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In addition to hyperthyroidism, there are a handful of related thyroid disorders that affect the structure or function of the thyroid gland. These include hypothyroidism, goiter, thyroid nodules, and thyroid cancer. The main difference between hyperthyroidism and hypothyroidism is that ‘hyper’ refers to an overactive thyroid, or the presence of too much thyroid hormone in the system, while ‘hypo’ means an underactive thyroid, or too little thyroid hormone is present in the body. As for goiter, thyroid nodules, and thyroid cancer, each of these involve structural or functional abnormalities of the thyroid, which are discussed in greater detail below.

Hypothyroidism refers to a condition in which the thyroid gland produces an insufficient amount of thyroid hormone. This is often due to problems within the thyroid gland, the pituitary gland, or the hypothalamus. Common causes of hypothyroidism include thyroid hormone resistance, Hashimoto’s thyroiditis, and other types of thyroiditis, such as acute thyroiditis and postpartum thyroiditis. The term thyroiditis simply means inflammation of the thyroid and encompasses a multitude of disorders, all of which cause thyroidal inflammation but present themselves in different ways. Hashimoto’s thyroiditis is by far the most common cause of hypothyroidism, an autoimmune condition named after Japanese physician Hakaru Hashimoto. Symptoms of hypothyroidism include fatigue and depression, poor concentration and muscle aches, dry skin and fluid retention, as well as feeling cold and excessive menstrual bleeding in women.

Goiter describes a condition in which the thyroid gland becomes enlarged and causes the neck to swell. It is one of the most common types of thyroid disorders and is most often caused by iodine deficiency in the diet. The majority of goiters are harmless and do not require treatment, but if it becomes large enough in size or causes one or more symptoms to occur, active treatment may be necessary. Depending on the size, symptoms may include swelling or tightness in the neck, difficulty breathing or swallowing, involuntary coughing or wheezing, and hoarseness of the voice. Goiters may be associated with hyperthyroidism, hypothyroidism, or euthyroidism, the latter of which is defined as normal thyroid function.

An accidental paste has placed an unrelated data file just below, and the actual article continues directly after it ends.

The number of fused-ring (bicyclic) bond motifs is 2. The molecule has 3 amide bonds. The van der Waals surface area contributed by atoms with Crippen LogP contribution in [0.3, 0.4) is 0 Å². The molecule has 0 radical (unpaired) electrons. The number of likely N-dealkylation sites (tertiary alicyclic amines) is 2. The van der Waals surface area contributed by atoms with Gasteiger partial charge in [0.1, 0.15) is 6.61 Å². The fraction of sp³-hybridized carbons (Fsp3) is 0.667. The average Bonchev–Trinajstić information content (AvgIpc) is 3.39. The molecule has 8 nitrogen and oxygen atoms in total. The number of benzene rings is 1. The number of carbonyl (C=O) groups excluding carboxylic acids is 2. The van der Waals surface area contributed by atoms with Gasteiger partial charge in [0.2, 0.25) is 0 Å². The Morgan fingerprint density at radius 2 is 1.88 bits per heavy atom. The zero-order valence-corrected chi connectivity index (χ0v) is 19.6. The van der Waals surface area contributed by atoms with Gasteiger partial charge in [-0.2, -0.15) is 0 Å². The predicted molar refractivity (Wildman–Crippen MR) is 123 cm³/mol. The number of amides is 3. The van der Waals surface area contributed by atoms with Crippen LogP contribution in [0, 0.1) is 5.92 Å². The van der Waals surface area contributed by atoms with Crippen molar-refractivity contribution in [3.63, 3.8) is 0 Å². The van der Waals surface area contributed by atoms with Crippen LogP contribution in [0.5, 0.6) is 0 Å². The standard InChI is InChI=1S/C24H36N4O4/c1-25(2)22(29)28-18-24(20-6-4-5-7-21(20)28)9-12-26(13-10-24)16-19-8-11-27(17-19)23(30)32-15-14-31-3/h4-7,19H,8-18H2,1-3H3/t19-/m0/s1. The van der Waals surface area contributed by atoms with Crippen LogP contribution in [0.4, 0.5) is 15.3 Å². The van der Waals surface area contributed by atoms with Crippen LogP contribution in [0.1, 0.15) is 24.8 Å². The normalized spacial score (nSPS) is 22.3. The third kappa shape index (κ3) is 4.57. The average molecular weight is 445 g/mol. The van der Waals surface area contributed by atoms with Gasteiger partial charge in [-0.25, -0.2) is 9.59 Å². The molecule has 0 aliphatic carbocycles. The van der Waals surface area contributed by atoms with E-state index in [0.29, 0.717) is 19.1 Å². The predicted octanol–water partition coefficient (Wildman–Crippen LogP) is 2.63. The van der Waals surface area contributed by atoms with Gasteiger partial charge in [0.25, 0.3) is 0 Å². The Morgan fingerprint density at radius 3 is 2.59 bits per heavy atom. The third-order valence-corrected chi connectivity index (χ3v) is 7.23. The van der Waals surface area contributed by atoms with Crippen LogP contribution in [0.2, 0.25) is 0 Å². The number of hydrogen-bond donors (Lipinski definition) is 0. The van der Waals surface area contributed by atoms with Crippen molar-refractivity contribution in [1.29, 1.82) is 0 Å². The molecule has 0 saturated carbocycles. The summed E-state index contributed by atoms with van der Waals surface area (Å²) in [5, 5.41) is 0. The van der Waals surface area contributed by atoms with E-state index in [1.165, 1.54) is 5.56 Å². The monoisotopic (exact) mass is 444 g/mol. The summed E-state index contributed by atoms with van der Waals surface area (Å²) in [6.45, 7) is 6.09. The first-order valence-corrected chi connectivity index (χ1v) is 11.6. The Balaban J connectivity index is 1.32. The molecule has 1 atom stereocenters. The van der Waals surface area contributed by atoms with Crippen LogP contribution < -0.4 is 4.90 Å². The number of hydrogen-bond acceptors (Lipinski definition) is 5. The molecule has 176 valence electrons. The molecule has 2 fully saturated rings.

Thyroid nodules are solid lumps or fluid-filled growths that form on or in the thyroid gland. Generally speaking, these abnormal masses are caused by benign cysts, benign tumors, or cancers of the thyroid. Approximately 1 percent of men and 5 percent of women who live in iodine-sufficient countries have thyroid nodules that are large enough to feel, while about 50 percent have nodules that are too small to feel. In addition to variations in size, the nodules can be single or multiple, as well as benign or cancerous. Most thyroid nodules don’t cause any symptoms, although when they do, the symptoms are very similar to those of hyperthyroidism.

Thyroid cancer comes in many different forms, depending on which cell type within the thyroid has become cancerous. This disease is far more common in adult women than it is in adult men and in youth. That said, thyroid cancer is the most common type of endocrine cancer in children, the symptoms of which include swollen glands, a lump or tight feeling in the neck, trouble breathing or swallowing, and a hoarse voice. Thankfully, the prognosis is generally good and the survival rate is fairly high, especially when diagnosed early.